Mitsubishi may axe Mirage due to side impact standards

The Mirage is the last passenger car standing in Mitsubishi's local line-up but it could be discontinued due to new side impact regulations.

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William Stopford
William Stopford
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The Mitsubishi Mirage could be the next victim of a new Australian Design Rule (ADR).

The brand’s sole passenger car in Australia, the Mirage may fall afoul of the same Australian Design Rule (ADR) changes that have led to the discontinuation of the Lexus CT, IS and RC, the Alpine A110, and the Nissan GT-R locally.

CarExpert understands the Mirage could be axed as a result of the new regulations, but that Mitsubishi isn’t ready to give up on passenger cars in Australia.

ADR 85/00 – Pole Side Impact Performance first came into effect on November 1, 2017, but vehicles already on sale at that time were effectively grandfathered in.

From November 1, 2021, however, all vehicles on sale in Australia must meet this standard.

That would require Mitsubishi to make structural upgrades and seek approval for the continued sale of the Mirage, which has been on sale in Australia since 2013.

The even older ASX, first introduced in 2010, isn’t affected by this standard.

Given the greater cooperation between the members of the Renault-Nissan-Mitsubishi Alliance, Mitsubishi could use shared platforms to develop a new micro or light car.

According to Nikkei Asia, Mitsubishi is planning to reduce the number of platforms it uses from eight to four by March 2026, with two of these being developed by Nissan.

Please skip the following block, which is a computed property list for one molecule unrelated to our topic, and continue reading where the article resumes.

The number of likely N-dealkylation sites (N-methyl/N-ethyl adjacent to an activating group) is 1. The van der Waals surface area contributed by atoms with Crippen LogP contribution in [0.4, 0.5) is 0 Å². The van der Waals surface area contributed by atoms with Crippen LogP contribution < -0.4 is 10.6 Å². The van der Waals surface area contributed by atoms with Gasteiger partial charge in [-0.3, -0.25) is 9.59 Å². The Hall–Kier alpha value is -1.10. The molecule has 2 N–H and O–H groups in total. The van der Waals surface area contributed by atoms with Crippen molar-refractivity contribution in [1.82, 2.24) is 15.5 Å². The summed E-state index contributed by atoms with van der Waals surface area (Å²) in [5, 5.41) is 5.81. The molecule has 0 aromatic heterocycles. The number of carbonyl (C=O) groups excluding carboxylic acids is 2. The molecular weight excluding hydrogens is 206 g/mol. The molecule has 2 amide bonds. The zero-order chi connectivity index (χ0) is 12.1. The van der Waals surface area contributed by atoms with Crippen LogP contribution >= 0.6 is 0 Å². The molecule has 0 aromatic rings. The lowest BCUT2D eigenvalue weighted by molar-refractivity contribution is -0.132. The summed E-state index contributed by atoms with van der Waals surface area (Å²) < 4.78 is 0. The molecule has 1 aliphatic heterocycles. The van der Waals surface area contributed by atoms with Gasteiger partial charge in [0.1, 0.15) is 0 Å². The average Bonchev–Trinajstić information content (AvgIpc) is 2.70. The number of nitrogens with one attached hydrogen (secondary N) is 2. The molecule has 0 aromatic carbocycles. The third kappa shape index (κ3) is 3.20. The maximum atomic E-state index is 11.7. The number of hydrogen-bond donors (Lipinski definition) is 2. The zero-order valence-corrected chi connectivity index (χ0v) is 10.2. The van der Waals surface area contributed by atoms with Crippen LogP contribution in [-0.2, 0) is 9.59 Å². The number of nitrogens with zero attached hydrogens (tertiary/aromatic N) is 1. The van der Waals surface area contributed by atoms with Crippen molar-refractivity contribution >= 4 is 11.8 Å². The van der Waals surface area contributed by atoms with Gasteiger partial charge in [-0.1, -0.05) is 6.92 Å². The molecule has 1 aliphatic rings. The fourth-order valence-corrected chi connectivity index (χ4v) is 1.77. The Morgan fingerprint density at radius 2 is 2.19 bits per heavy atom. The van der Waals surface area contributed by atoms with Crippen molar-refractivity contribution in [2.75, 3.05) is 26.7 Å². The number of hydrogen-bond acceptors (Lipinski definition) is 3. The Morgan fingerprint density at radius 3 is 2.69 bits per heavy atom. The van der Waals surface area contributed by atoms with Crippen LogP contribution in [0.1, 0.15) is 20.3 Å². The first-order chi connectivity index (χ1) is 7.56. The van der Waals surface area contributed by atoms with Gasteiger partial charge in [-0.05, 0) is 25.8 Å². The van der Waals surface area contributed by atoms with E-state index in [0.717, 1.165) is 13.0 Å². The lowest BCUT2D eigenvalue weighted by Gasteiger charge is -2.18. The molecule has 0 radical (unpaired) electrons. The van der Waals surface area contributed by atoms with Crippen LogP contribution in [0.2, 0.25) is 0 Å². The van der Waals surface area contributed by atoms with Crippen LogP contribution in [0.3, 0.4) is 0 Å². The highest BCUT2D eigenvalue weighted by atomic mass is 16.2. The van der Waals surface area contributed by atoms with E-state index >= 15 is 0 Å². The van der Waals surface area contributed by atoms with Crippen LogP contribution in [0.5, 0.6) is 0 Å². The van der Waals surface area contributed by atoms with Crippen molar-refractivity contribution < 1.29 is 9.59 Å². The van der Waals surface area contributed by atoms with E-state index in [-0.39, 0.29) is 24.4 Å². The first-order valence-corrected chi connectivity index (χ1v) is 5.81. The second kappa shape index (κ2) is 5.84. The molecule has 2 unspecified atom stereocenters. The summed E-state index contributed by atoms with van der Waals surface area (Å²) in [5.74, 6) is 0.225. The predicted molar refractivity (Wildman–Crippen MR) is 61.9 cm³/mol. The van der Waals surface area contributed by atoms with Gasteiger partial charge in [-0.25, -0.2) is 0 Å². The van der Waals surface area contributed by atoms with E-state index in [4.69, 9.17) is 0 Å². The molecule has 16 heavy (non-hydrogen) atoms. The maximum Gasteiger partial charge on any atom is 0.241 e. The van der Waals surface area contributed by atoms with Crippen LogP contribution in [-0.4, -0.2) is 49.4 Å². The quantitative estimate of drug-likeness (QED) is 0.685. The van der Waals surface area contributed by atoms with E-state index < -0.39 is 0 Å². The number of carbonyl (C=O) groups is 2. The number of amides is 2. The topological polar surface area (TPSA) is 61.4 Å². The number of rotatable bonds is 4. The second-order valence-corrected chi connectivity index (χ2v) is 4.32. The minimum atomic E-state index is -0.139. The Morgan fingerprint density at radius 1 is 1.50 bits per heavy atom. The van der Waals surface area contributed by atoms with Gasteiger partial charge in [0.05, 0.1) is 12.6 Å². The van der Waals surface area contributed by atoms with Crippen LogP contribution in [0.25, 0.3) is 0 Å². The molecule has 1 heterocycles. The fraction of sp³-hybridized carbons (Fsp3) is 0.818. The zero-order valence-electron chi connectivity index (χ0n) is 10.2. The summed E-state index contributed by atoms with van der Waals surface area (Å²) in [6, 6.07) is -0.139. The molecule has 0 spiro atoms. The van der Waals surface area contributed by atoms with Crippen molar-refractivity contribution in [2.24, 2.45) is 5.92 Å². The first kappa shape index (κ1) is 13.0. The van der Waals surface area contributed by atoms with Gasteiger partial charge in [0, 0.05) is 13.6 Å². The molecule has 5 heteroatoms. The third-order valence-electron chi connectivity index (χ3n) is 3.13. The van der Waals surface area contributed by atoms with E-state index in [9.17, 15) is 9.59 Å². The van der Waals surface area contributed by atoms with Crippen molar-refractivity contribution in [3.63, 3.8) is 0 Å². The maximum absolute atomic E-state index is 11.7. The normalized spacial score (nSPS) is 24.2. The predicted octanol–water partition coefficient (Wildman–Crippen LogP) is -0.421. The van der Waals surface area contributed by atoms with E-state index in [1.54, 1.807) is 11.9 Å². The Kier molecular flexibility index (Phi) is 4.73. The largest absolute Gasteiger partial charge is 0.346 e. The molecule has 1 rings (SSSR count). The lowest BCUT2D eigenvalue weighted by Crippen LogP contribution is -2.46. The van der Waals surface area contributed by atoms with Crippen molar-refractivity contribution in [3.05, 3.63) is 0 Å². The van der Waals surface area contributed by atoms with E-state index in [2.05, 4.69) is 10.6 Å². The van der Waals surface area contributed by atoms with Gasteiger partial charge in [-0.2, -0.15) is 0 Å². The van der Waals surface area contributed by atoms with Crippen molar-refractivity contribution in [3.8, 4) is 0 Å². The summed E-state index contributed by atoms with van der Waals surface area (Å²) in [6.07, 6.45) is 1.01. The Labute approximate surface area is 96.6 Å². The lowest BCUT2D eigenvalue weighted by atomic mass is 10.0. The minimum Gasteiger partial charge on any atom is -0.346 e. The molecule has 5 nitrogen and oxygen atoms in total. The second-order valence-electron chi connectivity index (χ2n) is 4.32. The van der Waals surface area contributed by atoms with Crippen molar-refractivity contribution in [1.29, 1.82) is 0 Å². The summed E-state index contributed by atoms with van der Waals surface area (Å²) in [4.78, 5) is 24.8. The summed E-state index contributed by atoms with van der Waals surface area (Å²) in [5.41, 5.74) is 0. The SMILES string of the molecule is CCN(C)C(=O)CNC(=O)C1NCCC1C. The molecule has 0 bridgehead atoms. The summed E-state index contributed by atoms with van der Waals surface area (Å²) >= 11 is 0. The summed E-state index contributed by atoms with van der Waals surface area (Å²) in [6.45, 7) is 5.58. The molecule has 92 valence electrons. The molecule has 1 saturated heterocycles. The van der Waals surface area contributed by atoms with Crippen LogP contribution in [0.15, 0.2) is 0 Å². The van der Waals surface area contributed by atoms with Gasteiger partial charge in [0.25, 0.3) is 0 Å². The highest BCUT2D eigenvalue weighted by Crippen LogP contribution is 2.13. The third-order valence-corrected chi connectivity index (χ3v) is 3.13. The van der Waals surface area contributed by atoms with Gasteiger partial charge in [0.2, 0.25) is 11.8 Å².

That would also mean Mitsubishi would only sell Nissan-based models in its home market of Japan, where it’s outsold by Toyota, Suzuki, Honda, Daihatsu, Nissan, Mazda and Subaru.

Any Mirage successor, therefore, would almost certainly use a platform from elsewhere in the Renault-Nissan-Mitsubishi alliance, like the Renault Clio and Captur’s CMF-B architecture or the lower-cost CMF-A platform underpinning the likes of the Renault Kwid.

The new ADR was announced back in 2015, and was the first time Australia led development of a global vehicle standard.

“This ADR is based on United Nations Global Technical Regulation (GTR) 14, which sets strict performance criteria for light passenger and commercial vehicles in side impacts with a narrow object such as a pole,” said Minister for Major Projects Paul Fletcher at the time.

“However, it will also improve occupant protection in other side impacts, including car-to-car impacts.”

The Mirage is currently sold throughout Asia, North America and Europe, the latter in which it’s marketed as the Space Star.

Mitsubishi has continued to shrink its global passenger car portfolio, and there’s currently little else in Mitsubishi’s passenger car portfolio that could be offered here to supplement the brand’s higher-riding models.

In Japan, it offers a wide range of kei cars that are too small for Australia, while in Taiwan it’s still offering updated versions of the old Colt and Lancer.

The Mirage remains a steady if unexceptional seller in most markets.

In Europe, for example, it’s typically outsold by the Kia Picanto by around two-to-one, while in the US it sells about as well as the Chevrolet Spark, its only direct competitor in a market where there’s much less demand for a car this size.

The Mirage is also sold throughout south-east Asia, where its sedan counterpart lives on as the Attrage after having been axed here in 2016.

To the end of August 2021, Mitsubishi has sold 617 Mirages in Australia. That puts it a distant second to the Kia Picanto (4585), though it’s outselling the only other car in the micro car segment, the Fiat 500/Abarth 595 (377).

Last year, Mitsubishi sold just 594 examples. That was a long way down from its height of 9549 sales in 2013.

The micro car segment has shrunk by 78 per cent in that time, with rivals like the Chery J1, Fiat Panda, Holden Spark, Nissan Micra and Volkswagen Up long gone.

MORE: Everything Mitsubishi Mirage

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William Stopford
William Stopford
William Stopford is a Journalist at CarExpert.
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